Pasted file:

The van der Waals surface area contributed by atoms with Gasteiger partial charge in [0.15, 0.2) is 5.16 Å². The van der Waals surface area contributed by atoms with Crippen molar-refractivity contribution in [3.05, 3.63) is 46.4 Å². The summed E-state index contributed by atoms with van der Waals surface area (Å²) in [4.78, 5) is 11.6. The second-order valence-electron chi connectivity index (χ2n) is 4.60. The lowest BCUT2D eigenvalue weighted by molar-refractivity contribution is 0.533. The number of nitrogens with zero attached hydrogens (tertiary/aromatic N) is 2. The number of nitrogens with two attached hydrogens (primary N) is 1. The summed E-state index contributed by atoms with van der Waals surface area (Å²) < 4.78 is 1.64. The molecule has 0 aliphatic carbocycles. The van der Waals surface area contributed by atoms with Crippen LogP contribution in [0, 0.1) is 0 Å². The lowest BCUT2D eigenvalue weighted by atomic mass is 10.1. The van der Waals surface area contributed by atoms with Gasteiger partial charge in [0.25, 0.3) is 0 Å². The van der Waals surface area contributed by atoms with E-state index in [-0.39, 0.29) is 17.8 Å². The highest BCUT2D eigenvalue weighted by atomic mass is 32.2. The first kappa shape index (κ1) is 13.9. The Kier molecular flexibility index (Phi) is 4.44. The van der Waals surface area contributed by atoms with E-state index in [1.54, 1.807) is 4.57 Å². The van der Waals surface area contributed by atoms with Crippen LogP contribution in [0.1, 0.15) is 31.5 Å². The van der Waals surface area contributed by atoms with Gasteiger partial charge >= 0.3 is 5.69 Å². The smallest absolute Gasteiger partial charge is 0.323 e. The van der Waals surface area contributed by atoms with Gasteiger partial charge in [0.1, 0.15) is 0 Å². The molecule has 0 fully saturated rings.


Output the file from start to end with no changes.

The van der Waals surface area contributed by atoms with Gasteiger partial charge in [0.15, 0.2) is 5.16 Å². The van der Waals surface area contributed by atoms with Crippen molar-refractivity contribution in [3.05, 3.63) is 46.4 Å². The summed E-state index contributed by atoms with van der Waals surface area (Å²) in [4.78, 5) is 11.6. The second-order valence-electron chi connectivity index (χ2n) is 4.60. The lowest BCUT2D eigenvalue weighted by molar-refractivity contribution is 0.533. The number of nitrogens with zero attached hydrogens (tertiary/aromatic N) is 2. The number of nitrogens with two attached hydrogens (primary N) is 1. The summed E-state index contributed by atoms with van der Waals surface area (Å²) < 4.78 is 1.64. The molecule has 0 aliphatic carbocycles. The van der Waals surface area contributed by atoms with Crippen LogP contribution in [0, 0.1) is 0 Å². The lowest BCUT2D eigenvalue weighted by atomic mass is 10.1. The van der Waals surface area contributed by atoms with Gasteiger partial charge in [0.25, 0.3) is 0 Å². The van der Waals surface area contributed by atoms with E-state index in [-0.39, 0.29) is 17.8 Å². The highest BCUT2D eigenvalue weighted by atomic mass is 32.2. The first kappa shape index (κ1) is 13.9. The Kier molecular flexibility index (Phi) is 4.44. The van der Waals surface area contributed by atoms with E-state index in [1.54, 1.807) is 4.57 Å². The van der Waals surface area contributed by atoms with Crippen LogP contribution in [0.1, 0.15) is 31.5 Å². The van der Waals surface area contributed by atoms with Gasteiger partial charge >= 0.3 is 5.69 Å². The smallest absolute Gasteiger partial charge is 0.323 e. The van der Waals surface area contributed by atoms with Gasteiger partial charge in [0.1, 0.15) is 0 Å². The molecule has 0 fully saturated rings.